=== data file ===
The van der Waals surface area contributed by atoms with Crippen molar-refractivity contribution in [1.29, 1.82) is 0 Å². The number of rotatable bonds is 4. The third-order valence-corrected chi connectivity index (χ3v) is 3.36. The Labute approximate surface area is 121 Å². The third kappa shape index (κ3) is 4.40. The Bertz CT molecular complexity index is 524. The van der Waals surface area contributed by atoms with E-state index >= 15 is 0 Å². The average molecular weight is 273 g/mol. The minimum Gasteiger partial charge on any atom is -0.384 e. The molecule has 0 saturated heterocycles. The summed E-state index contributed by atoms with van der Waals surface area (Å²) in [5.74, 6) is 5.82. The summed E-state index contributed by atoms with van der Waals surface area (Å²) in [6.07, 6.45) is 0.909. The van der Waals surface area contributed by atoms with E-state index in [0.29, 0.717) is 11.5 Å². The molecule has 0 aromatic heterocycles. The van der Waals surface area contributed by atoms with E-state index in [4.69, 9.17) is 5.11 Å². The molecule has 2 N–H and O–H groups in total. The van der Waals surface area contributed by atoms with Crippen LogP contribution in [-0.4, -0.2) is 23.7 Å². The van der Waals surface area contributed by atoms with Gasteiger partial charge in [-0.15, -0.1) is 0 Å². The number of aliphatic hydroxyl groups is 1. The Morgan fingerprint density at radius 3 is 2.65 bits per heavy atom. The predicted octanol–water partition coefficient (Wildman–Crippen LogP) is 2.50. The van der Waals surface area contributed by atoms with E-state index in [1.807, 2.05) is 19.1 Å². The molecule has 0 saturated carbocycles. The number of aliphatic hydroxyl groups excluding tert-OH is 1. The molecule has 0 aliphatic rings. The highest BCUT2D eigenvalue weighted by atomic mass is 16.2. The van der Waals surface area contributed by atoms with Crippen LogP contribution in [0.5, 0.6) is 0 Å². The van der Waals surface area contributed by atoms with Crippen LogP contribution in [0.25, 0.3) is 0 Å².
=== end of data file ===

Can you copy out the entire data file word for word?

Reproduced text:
The van der Waals surface area contributed by atoms with Crippen molar-refractivity contribution in [1.29, 1.82) is 0 Å². The number of rotatable bonds is 4. The third-order valence-corrected chi connectivity index (χ3v) is 3.36. The Labute approximate surface area is 121 Å². The third kappa shape index (κ3) is 4.40. The Bertz CT molecular complexity index is 524. The van der Waals surface area contributed by atoms with E-state index >= 15 is 0 Å². The average molecular weight is 273 g/mol. The minimum Gasteiger partial charge on any atom is -0.384 e. The molecule has 0 saturated heterocycles. The summed E-state index contributed by atoms with van der Waals surface area (Å²) in [5.74, 6) is 5.82. The summed E-state index contributed by atoms with van der Waals surface area (Å²) in [6.07, 6.45) is 0.909. The van der Waals surface area contributed by atoms with E-state index in [0.29, 0.717) is 11.5 Å². The molecule has 0 aromatic heterocycles. The van der Waals surface area contributed by atoms with E-state index in [4.69, 9.17) is 5.11 Å². The molecule has 2 N–H and O–H groups in total. The van der Waals surface area contributed by atoms with Crippen LogP contribution in [-0.4, -0.2) is 23.7 Å². The van der Waals surface area contributed by atoms with Gasteiger partial charge in [-0.15, -0.1) is 0 Å². The number of aliphatic hydroxyl groups is 1. The Morgan fingerprint density at radius 3 is 2.65 bits per heavy atom. The predicted octanol–water partition coefficient (Wildman–Crippen LogP) is 2.50. The van der Waals surface area contributed by atoms with E-state index in [1.807, 2.05) is 19.1 Å². The molecule has 0 saturated carbocycles. The number of aliphatic hydroxyl groups excluding tert-OH is 1. The molecule has 0 aliphatic rings. The highest BCUT2D eigenvalue weighted by atomic mass is 16.2. The van der Waals surface area contributed by atoms with Crippen LogP contribution in [0.5, 0.6) is 0 Å². The van der Waals surface area contributed by atoms with Crippen LogP contribution in [0.25, 0.3) is 0 Å².